Album Reviews

Neil Young


Artist:     Neil Young

Album:     Hitchhiker

Label:     Reprise

Release Date:     09.08.2017


To say that Neil Young fans crave a solo acoustic record is like saying water is wet. Hitchhiker is a collection of songs originally recorded in a single August 1976 session at Indigo Ranch Studios. Later, different versions of these songs would be made famous with Crazy Horse and Young’s solo endeavors. One of several “lost” albums, the time feels right for the release of this original acoustic album, with tracks like “Pocahontas,” “Captain Kennedy,” and “Human Highway,” which bring attention to important events and people in history who have been forgotten or overlooked.

Young’s long-time friend and producer David Briggs originally produced these tunes, with John Hanlon stepping in to handle post-production duties of the original recording. Today’s Hitchhiker presents ten unembellished tracks that underscore the purity and modesty of a voice and guitar. “Powderfinger” takes on a softer approach than its incarnation with Crazy Horse, but the anger and angst is still apparent in Young’s voice. Equally moving is “Human Highway,” and though Nicolette Larson’s ethereal backup vocals on the original Comes A Time version are absent here, Young cradles us all on his own with an indescribable feeling of longing and tenderness. That feeling continues on the previously unreleased “Hawaii,” a poignant portrait of a paradise lost that sounds unlike anything he wrote at the time. “Give Me Strength,” the second unreleased track, was sometimes performed live in the ’70s, but never made its way onto an album until now.

“Pocahontas,” off 1979’s Rust Never Sleeps, finds footing almost 40 years later. In the ’70s, Young regularly recalled American history, often times referencing the plight of Native Americans and the imperialism that pushed indigenous people far away from their sacred lands. In 2017 many of those injustices have yet to be rectified (we need not look any further than the Dakota Access Pipeline). The ominous sea shanty of “Captain Kennedy” also resurfaces on the shores of the 21st century as a perpetual opposition to war. When Young wrote the song in the late ’70s, perhaps he was thinking about all those inexperienced men drafted and shipped off to fight in foreign lands. “And when I get to shore/I hope that I can kill good,” Young sings. African Americans were shipped off to Vietnam to fight for another country’s democracy, yet they could not find freedom in their own backyards. In the past decade, some two million men and women have been deployed to Afghanistan and Iraq, and have returned home only to find that the government failed to live up to its promises. Just as 40 years ago, lifelong illnesses and disabilities abound for these individuals, and how do they receive justice? Young is remarkable in his responsiveness to his surroundings. Regardless of the reasons why these songs were finally released as Hitchhiker, it is interesting to see that—decades after they were penned—they continue to be relevant to current events.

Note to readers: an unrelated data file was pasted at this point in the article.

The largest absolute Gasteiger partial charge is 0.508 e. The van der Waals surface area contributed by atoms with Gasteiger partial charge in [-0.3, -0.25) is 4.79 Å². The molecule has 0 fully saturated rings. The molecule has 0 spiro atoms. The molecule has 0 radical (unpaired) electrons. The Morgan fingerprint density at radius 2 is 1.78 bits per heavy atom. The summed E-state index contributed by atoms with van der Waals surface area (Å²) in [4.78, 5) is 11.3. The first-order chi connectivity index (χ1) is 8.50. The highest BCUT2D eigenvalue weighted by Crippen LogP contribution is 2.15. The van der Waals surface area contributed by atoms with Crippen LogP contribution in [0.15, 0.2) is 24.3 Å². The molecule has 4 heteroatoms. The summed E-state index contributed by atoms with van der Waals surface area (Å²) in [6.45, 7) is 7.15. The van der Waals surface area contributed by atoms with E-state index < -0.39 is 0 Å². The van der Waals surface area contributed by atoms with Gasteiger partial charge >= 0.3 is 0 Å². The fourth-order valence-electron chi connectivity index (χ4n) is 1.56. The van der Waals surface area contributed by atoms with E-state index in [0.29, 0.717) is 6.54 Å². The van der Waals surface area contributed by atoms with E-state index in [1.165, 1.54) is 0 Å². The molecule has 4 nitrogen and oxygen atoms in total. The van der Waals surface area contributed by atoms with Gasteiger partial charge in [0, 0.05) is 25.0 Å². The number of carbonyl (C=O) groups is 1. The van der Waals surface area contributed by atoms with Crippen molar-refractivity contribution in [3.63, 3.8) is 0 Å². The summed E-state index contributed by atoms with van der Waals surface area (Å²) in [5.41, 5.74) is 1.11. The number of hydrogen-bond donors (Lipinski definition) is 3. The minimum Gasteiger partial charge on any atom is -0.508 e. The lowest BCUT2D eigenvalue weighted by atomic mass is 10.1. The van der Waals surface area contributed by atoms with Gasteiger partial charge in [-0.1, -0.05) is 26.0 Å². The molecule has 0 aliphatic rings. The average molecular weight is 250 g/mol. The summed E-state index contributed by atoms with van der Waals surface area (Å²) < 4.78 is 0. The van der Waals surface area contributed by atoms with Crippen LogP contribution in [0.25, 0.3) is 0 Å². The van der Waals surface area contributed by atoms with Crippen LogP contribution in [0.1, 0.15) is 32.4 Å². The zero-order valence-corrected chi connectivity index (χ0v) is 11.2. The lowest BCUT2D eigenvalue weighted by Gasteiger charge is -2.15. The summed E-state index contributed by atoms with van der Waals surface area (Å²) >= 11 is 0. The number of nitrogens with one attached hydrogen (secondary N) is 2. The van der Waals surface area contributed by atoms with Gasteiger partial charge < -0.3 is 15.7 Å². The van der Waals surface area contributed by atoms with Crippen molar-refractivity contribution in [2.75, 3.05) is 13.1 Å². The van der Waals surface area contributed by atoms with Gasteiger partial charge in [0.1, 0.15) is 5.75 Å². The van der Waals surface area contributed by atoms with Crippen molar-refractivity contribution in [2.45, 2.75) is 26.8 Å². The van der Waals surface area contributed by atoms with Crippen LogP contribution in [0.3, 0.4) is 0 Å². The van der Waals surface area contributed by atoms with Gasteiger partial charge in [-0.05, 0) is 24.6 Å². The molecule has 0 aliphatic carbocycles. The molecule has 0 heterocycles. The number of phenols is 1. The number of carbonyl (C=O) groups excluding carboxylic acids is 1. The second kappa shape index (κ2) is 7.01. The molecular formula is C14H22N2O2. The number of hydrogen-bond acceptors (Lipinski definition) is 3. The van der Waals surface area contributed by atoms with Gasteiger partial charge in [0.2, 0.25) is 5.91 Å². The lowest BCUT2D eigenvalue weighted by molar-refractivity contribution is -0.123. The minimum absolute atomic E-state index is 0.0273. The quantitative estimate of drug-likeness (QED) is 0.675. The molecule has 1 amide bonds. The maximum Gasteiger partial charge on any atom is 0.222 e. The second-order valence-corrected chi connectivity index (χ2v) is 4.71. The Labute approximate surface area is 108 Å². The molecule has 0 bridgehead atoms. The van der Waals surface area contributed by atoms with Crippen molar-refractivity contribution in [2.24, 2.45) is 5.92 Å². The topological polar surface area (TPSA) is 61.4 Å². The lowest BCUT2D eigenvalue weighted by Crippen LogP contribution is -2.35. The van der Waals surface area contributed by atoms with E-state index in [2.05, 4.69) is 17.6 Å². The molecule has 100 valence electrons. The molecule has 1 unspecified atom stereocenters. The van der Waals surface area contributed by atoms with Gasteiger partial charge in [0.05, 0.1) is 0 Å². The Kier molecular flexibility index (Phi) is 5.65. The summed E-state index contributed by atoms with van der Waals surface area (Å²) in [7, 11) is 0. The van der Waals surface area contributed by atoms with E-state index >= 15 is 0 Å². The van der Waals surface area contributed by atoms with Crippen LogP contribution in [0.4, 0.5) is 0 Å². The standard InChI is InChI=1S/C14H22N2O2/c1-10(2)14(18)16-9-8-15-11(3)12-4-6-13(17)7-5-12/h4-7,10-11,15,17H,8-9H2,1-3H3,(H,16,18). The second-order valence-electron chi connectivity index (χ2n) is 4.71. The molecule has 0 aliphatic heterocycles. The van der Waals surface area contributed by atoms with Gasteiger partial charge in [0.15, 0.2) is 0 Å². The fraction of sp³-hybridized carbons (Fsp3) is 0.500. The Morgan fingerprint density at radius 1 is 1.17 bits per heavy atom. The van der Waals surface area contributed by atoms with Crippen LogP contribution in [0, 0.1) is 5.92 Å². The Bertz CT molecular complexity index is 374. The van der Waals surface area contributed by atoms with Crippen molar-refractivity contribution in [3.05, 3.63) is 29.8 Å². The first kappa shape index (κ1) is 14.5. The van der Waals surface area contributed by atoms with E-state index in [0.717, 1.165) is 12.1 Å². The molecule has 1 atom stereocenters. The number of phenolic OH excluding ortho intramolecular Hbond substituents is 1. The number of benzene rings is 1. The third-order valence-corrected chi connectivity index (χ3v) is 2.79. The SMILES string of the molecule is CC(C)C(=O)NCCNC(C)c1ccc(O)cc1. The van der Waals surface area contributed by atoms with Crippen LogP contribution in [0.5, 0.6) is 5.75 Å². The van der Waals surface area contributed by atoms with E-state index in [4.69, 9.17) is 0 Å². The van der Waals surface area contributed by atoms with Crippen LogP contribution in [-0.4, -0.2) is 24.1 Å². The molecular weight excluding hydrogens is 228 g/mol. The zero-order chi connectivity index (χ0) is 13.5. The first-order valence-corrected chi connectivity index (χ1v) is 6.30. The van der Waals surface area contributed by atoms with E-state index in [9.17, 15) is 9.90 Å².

At Young’s 1995 Rock and Roll Hall of Fame induction ceremony, Eddie Vedder said that Young “has consistently demonstrated the unbridled passion of an artist who understands that self-renewal is the only way to avoid burning out. For this reason, he has remained one of the most significant artists of the rock and roll era.”

Hitchhiker is a living model of self-renewal not because it offers practical solutions to the dilemmas it so brilliantly explores, but because it awakens our awareness of the human lives at stake.

—Melissa Caruso

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